banks (like Lehman Brothers and Goldman Sachs), mortgage giants (like Fannie Mae
and Freddie Mac), and insurance giants (like AIG) do not pay any insurance
premium at all.
The result is that minimal insurance premiums were collected from financial
institutions in the past 10 years. In 2006 the FDIC collected just $32 million
dollars total from the entire financial system. In hindsight, this looks like an
act of sheerest folly. Why would we absolve institutions from taking
responsibility for the systemic risk they were creating?
Had the FDIC collected just $5 billion per year in insurance premiums from
the banking industry since 1997—the average amount collected between1991 and
1996—the agency would have $120 billion on hand today, says Ünal. In addition if
we had also collected insurance premiums from investment banks and the mortgage
and insurance giants, Ünal estimates it would now have $250 billion in its
coffers—about one-third of the amount that Treasury Secretary Henry Paulson
plans to disburse in the first phase of the bailout.
What is worse, says Ünal, is that the $700 billion rescue plan reflects the
barest minimum of the actual cost of the financial meltdown to the American
taxpayer. The current insurance liability of the FDIC is $4.2 trillion dollars,
the estimated amount of deposits covered by the FDIC. During the last three
weeks $3 trillion dollars have been added to this liability in order to shore up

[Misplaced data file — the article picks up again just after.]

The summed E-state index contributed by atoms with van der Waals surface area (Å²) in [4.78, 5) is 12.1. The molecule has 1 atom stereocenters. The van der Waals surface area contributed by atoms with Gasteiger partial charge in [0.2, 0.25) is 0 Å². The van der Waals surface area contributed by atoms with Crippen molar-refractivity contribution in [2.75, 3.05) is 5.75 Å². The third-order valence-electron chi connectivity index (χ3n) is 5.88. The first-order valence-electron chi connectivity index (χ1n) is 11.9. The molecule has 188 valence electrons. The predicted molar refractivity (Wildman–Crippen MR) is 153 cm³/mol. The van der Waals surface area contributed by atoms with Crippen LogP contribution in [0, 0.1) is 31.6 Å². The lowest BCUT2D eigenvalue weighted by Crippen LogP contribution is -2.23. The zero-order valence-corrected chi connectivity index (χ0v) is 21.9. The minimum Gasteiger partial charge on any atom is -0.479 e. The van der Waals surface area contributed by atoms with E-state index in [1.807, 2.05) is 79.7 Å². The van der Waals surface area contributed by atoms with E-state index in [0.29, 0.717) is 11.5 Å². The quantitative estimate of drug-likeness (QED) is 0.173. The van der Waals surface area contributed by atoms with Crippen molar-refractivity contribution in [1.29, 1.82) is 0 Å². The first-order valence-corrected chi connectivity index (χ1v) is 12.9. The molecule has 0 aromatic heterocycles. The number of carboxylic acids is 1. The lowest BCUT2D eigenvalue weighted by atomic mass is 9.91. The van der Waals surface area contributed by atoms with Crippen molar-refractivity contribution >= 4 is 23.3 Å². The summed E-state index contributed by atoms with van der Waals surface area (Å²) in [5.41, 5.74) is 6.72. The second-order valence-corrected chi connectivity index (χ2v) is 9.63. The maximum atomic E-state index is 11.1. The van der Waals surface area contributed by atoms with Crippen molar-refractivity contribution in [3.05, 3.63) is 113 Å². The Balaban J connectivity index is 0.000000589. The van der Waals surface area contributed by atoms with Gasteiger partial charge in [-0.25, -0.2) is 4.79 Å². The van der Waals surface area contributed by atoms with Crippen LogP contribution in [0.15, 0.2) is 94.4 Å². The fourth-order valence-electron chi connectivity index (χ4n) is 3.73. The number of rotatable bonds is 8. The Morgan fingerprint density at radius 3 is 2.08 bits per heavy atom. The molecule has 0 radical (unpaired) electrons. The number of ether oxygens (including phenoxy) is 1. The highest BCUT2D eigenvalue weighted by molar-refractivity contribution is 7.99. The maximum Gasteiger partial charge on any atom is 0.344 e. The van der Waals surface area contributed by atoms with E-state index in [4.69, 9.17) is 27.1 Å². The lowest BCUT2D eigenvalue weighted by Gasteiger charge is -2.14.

Merrill Lynch, Morgan Stanley and Goldman Sachs. Add to this the $3.5 trillion
resulting from the rescue of Fannie Mae, Freddie Mac, AIG, and Bear Stearns and
the federal government now has an explicit insurance liability of $11 trillion.
“If the loss on the assets backing those liabilities is 28 percent, as was
the case in the recent failure of IndyMac, then taxpayers are now $3.1 trillion
in the hole,” says Ünal. “Taxpayers can expect to pay for those losses through
either increased taxes or decreased government services.”
Ünal acknowledges that some kind of rescue plan is required, but he’s not so
certain that the Paulson plan will do what the government hopes it will.
The bailout plan proposes to purchase mortgage bonds of dubious worth from
the financial system and let the Treasury department manage them. In theory, the
government will eventually be able to sell these assets for something closer to
their real economic worth. This will cover the cost of purchasing them in the
first place, and in a truly rose-colored world, even net the taxpayer a tidy
profit. But Ünal wonders if the plan’s underlying assumptions—that the financial
system will make better choices the second time around, and that the government,
not the markets, is better able to manage these troubled assets—are sound.
If the bailout plan doesn’t work, says Ünal, taxpayers face additional risk
and additional economic costs. And even if the bailout plan does achieve its
aims, the taxpayer still faces risk but doesn’t benefit from the return.
“Taxpayers need to share on the upside of the $700 billion the financial
industry needs right now,” says Ünal.